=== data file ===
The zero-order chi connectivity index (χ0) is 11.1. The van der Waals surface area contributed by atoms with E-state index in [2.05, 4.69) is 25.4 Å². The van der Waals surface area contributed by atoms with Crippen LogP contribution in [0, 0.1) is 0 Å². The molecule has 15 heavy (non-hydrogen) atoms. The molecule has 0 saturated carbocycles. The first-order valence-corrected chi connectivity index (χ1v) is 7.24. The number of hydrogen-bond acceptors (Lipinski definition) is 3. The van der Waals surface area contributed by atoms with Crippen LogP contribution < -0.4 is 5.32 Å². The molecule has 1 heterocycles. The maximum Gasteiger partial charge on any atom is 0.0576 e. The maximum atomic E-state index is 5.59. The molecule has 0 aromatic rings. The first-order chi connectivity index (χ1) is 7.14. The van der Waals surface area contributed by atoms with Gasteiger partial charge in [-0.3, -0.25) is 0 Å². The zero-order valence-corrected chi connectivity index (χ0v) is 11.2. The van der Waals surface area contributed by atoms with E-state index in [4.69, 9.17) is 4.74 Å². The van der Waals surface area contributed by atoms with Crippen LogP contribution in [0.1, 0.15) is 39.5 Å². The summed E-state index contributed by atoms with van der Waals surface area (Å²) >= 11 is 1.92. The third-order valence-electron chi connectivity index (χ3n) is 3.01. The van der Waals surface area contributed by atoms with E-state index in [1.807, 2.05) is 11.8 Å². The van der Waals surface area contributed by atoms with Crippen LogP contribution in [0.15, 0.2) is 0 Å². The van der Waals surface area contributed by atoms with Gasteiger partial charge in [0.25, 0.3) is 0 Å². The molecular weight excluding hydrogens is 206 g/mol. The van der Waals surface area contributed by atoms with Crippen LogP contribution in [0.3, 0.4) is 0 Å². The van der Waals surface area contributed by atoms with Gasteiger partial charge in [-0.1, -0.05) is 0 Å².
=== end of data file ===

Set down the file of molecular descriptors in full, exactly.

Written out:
The zero-order chi connectivity index (χ0) is 11.1. The van der Waals surface area contributed by atoms with E-state index in [2.05, 4.69) is 25.4 Å². The van der Waals surface area contributed by atoms with Crippen LogP contribution in [0, 0.1) is 0 Å². The molecule has 15 heavy (non-hydrogen) atoms. The molecule has 0 saturated carbocycles. The first-order valence-corrected chi connectivity index (χ1v) is 7.24. The number of hydrogen-bond acceptors (Lipinski definition) is 3. The van der Waals surface area contributed by atoms with Crippen LogP contribution < -0.4 is 5.32 Å². The molecule has 1 heterocycles. The maximum Gasteiger partial charge on any atom is 0.0576 e. The maximum atomic E-state index is 5.59. The molecule has 0 aromatic rings. The first-order chi connectivity index (χ1) is 7.14. The van der Waals surface area contributed by atoms with Gasteiger partial charge in [-0.3, -0.25) is 0 Å². The zero-order valence-corrected chi connectivity index (χ0v) is 11.2. The van der Waals surface area contributed by atoms with E-state index in [4.69, 9.17) is 4.74 Å². The van der Waals surface area contributed by atoms with Crippen LogP contribution in [0.1, 0.15) is 39.5 Å². The summed E-state index contributed by atoms with van der Waals surface area (Å²) >= 11 is 1.92. The third-order valence-electron chi connectivity index (χ3n) is 3.01. The van der Waals surface area contributed by atoms with E-state index in [1.807, 2.05) is 11.8 Å². The van der Waals surface area contributed by atoms with Crippen LogP contribution in [0.15, 0.2) is 0 Å². The van der Waals surface area contributed by atoms with Gasteiger partial charge in [0.25, 0.3) is 0 Å². The molecular weight excluding hydrogens is 206 g/mol. The van der Waals surface area contributed by atoms with Crippen LogP contribution in [0.3, 0.4) is 0 Å². The van der Waals surface area contributed by atoms with Gasteiger partial charge in [-0.1, -0.05) is 0 Å².